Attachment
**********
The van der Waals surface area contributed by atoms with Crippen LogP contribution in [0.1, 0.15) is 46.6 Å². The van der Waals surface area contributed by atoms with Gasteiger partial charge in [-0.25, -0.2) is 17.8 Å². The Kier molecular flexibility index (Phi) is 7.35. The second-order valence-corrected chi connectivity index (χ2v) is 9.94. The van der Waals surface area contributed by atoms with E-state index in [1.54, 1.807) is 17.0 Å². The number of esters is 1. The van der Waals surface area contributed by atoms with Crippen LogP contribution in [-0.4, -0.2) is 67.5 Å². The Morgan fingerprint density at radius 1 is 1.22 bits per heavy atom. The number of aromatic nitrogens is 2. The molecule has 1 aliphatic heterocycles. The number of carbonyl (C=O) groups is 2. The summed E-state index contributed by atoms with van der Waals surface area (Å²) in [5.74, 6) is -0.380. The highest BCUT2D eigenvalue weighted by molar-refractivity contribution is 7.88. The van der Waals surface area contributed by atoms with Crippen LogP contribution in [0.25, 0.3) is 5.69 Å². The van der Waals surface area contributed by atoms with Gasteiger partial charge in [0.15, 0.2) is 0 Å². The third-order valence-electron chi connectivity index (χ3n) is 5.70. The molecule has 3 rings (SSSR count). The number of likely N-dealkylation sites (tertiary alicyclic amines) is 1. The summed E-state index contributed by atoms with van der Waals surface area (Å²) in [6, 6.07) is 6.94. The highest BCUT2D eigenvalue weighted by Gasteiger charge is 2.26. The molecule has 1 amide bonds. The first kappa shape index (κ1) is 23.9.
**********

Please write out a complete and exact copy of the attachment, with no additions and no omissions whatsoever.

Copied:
The van der Waals surface area contributed by atoms with Crippen LogP contribution in [0.1, 0.15) is 46.6 Å². The van der Waals surface area contributed by atoms with Gasteiger partial charge in [-0.25, -0.2) is 17.8 Å². The Kier molecular flexibility index (Phi) is 7.35. The second-order valence-corrected chi connectivity index (χ2v) is 9.94. The van der Waals surface area contributed by atoms with E-state index in [1.54, 1.807) is 17.0 Å². The number of esters is 1. The van der Waals surface area contributed by atoms with Crippen LogP contribution in [-0.4, -0.2) is 67.5 Å². The Morgan fingerprint density at radius 1 is 1.22 bits per heavy atom. The number of aromatic nitrogens is 2. The molecule has 1 aliphatic heterocycles. The number of carbonyl (C=O) groups is 2. The summed E-state index contributed by atoms with van der Waals surface area (Å²) in [5.74, 6) is -0.380. The highest BCUT2D eigenvalue weighted by molar-refractivity contribution is 7.88. The van der Waals surface area contributed by atoms with Crippen LogP contribution in [0.25, 0.3) is 5.69 Å². The van der Waals surface area contributed by atoms with Gasteiger partial charge in [0.15, 0.2) is 0 Å². The third-order valence-electron chi connectivity index (χ3n) is 5.70. The molecule has 3 rings (SSSR count). The number of likely N-dealkylation sites (tertiary alicyclic amines) is 1. The summed E-state index contributed by atoms with van der Waals surface area (Å²) in [6, 6.07) is 6.94. The highest BCUT2D eigenvalue weighted by Gasteiger charge is 2.26. The molecule has 1 amide bonds. The first kappa shape index (κ1) is 23.9.